Now compare this list against AARP The Magazine's 2009 Best Films for Grownups.Frost/Nixon? 0 for 10. Doubt, with Meryl Streep? Zero. The Curious Case of Benjamin Button? Two, for special effects.

And Avatar is only making things worse. I asked Epstein via e-mail about this film's effect on the market, and he responded "Avatar has sucked money out of smaller films by staying in theaters. It has also increased the expectation -- and appetite -- for special effects films on a global scale. As a result, Hollywood studios are re-making their older films in 3D at a cost of about $10 million per film, and with another $40-$50 million for prints and marketing. The upshot: there are fewer slots for original films."

Teens are not directly to blame for the lack of mature fare, though. Much of the problem comes from the industry's current financial model. In 1929, Epstein explains that 80% of Americans went to the movies weekly. In 2008, this figure was 9%. Blame your television.

I was surprised, however, to learn that only 20% of a film's gross earnings comes from the box office. 80% comes from overseas rights, DVD sales, HBO, television, games, toys, commercial tie-ins, product placements, digital download sales, and the like. This is bad news for films like No Country For Old Men; would you buy a Javier Bardem action figure? (Actually, I might. It would look great on my dashboard).

Nonetheless, the occasional film for adults still gets made, and I asked Epstein why we still see films like Frost/Nixon being made. He wrote "Many of the people who go to Westward Hollywood [the annual movie business convention] are interested in more than making money (or they would have become investment bankers or money managers). They enjoy making intelligent films, even if they are not profitable. Unfortunately, they also have the studios immense overhead...".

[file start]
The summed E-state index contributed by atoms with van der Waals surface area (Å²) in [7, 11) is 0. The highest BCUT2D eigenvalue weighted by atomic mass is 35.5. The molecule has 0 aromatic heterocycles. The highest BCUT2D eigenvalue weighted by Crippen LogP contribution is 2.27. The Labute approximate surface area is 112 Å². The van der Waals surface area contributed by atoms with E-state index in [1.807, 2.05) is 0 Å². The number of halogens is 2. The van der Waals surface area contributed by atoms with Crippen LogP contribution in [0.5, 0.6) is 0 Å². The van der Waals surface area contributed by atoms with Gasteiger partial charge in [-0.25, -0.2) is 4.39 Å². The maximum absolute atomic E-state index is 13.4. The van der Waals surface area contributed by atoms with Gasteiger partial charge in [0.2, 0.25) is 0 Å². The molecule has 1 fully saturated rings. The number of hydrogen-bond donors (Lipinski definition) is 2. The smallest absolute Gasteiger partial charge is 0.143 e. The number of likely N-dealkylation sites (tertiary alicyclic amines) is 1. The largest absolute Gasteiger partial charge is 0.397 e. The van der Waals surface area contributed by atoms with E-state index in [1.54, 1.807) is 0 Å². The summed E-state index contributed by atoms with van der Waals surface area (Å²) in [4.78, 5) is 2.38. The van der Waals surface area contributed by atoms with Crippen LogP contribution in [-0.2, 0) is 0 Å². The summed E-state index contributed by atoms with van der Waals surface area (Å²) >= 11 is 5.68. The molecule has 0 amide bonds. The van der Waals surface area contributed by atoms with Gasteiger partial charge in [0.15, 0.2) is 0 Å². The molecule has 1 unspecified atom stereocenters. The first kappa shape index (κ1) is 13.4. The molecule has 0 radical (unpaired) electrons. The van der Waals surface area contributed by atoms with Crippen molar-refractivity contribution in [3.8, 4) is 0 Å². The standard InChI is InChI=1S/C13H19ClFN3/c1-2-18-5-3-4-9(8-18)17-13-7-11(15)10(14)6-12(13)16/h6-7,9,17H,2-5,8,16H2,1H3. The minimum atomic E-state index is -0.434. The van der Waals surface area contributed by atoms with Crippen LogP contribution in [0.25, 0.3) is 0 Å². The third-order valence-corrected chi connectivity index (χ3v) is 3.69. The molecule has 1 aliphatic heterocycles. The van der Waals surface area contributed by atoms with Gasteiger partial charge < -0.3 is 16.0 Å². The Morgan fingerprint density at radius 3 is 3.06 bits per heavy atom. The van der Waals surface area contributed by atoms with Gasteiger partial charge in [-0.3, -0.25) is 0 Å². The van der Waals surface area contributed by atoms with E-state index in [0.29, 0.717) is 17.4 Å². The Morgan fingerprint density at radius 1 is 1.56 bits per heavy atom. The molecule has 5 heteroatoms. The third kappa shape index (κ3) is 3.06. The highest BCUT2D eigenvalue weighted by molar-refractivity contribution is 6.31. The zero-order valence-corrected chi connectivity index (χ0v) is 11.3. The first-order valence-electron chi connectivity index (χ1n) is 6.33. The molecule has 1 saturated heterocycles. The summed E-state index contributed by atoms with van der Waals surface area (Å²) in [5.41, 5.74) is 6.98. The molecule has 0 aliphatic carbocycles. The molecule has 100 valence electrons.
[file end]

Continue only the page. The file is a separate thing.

"So most of their production is sequels and comic book films which play well in Asia, and can be used to leverage foreign and TV output deals. But they still have room to make a few films such as Frost/Nixon, especially if it involves a big name director like Ron Howard. And by pre-selling foreign territories and putting it in slots in their output deals with Pay-TV, they do not lose money on them. But they use up opportunities, so such films are few and far between."

Indie films
But independent film makers will fill in the void, you think? Epstein has some bad news about this. He explains that the way that indies have been funding films is by first securing written promises from foreign distributors that, if the film is made, they will pay a certain amount for the foreign rights. These promises are used to secure the loans that fund the film production.

Two things have changed recently, though. With a drop in DVD sales thanks to streaming video and movie piracy, and the recession-depleted budgets of client television networks, foreign distributors are no longer willing to make such generous promises for indie films. And during the recession banks are much less willing to fund any but the most surefire projects. Since indies play on a much smaller number of screens, even a hit isn't going to bring in big numbers.